Today, I pursued some inspiration from the @donttrythis one-day-build where he fixed up a worktable in his lair and created custom dividers for drafting tools that lived in that table’s drawer. That one day build opened my eyes to the power of a hot glue gun and made me see how my work space (my cluttered garage) would benefit from a work table like Savage’s.

After getting my hands on a FastenMesser adjustable temperature glue gun1, I found a workbench for sale on Facebook Marketplace. The bench had been in a bike shop (a good selling point for me, as I used to work in one), had four drawers, and was long and narrow (20 inches by 60 inches). I talked the selled down by 25% and picked it up. First inspection revealed that it was a bit wobbly side-to-side, but I knew how to deal with that, thanks to the one-day-build video.

workbench on FB

The supply store didn’t have anything I could use for braces to get the wobble out, but those can be added anytime. I focused on adding the casters and making organizers for the drawers.


I flipped the workbench on its top to do the work. Here I laid out my tools on the bottom side of the workbench shelf.

placement of the casters

Pairs of legs were connected at the base by a long foot, and the casters would go on the ends. Here you can see that I traced the holes in the casters onto the workbench foot. Notice the how the foot it thicker on the outside ends and thinner inside, between the legs. A pair of holes would go on this taper, and that made drilling plum a bit tricky.

placement of the casters

What was more tricky was the thickness of the foot. It was about 2.0 inches thick and my bolts where only slightly longer. The caster’s plate made the bolts barely long enough for the nuts to get a bite on the bolt threads. This meant that I had to figure out a way to countersink the bolts just a little. I had a 5/8 inch bit that I used to create a countersink for the bolts on the outside of the legs. It was an imperfect method, but it works alright.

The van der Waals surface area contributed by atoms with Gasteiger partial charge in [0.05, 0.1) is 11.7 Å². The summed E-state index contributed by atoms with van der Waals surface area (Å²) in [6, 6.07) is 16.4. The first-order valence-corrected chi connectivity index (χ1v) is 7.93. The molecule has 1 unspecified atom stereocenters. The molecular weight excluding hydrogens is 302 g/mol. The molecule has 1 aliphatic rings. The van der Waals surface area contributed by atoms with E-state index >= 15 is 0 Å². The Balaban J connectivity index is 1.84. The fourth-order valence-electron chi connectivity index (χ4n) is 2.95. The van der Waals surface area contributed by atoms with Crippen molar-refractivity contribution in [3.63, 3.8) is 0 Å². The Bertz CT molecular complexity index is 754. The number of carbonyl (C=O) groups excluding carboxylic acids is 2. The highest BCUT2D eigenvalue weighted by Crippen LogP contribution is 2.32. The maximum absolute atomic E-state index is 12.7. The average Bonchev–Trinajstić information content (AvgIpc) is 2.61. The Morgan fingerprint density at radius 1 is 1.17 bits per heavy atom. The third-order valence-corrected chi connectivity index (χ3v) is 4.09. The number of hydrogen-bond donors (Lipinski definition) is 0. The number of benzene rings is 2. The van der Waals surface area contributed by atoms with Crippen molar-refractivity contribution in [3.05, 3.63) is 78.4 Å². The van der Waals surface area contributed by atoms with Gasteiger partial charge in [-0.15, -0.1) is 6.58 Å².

caster with bolt


There wasn’t enough space for me to countersing the bolt in the same fashion on the inside of the foot. I ordered a short spade bit that should do the trick. In the meantime, I fastened each caster with two of the four bolts, and they seem solid enough for me.


I copied Savage’s approach to making an organizer for a tool drawer using hot glue. Instead of using coroplast, I used scrap cardboard we had in the garage. The workbench’s four drawers (13” x 21”) were new to my space, so I could be creative in how I used them. I chose to use the drawers for

  • screwdrivers,
  • bike tools,
  • alan wrenches, and
  • drill bits.

I built organizers for these and they filled three drawers. There were enough drill bits that the workbench drawer was filled by plastic cases of bit and driver sets, and then two small drawers in my tool chest tool a colection of loose bits organized using hot glue and cardboard, too. Pics below. The last drawer I left for electrics like my multimeters, testers, and such. I wasn’t ready to make an organizer for those, yet.

organized screw drivers

organization of drill bits in tool chest

two drawers of drill bits in tool chest

Once all that was done, I grabbed a black sharpie and some blue painter’s tape to label each drawer (unpictured) so family members could locate tools and return them to their new homes.

  1. I’d search google and eBay for this glue gun before, and I’d always find the thing for $110+. Then the other day, I did a search for a SureBonder glue gun and found a glue gun that looked exactly the same but was branded as SureBonder and not FassenMesser, and it was About $20 cheaper. That was enough to get me to that gun and glue, both high temp and low temp. When the SureBonder gun arrived it was branded as a FassenMesser.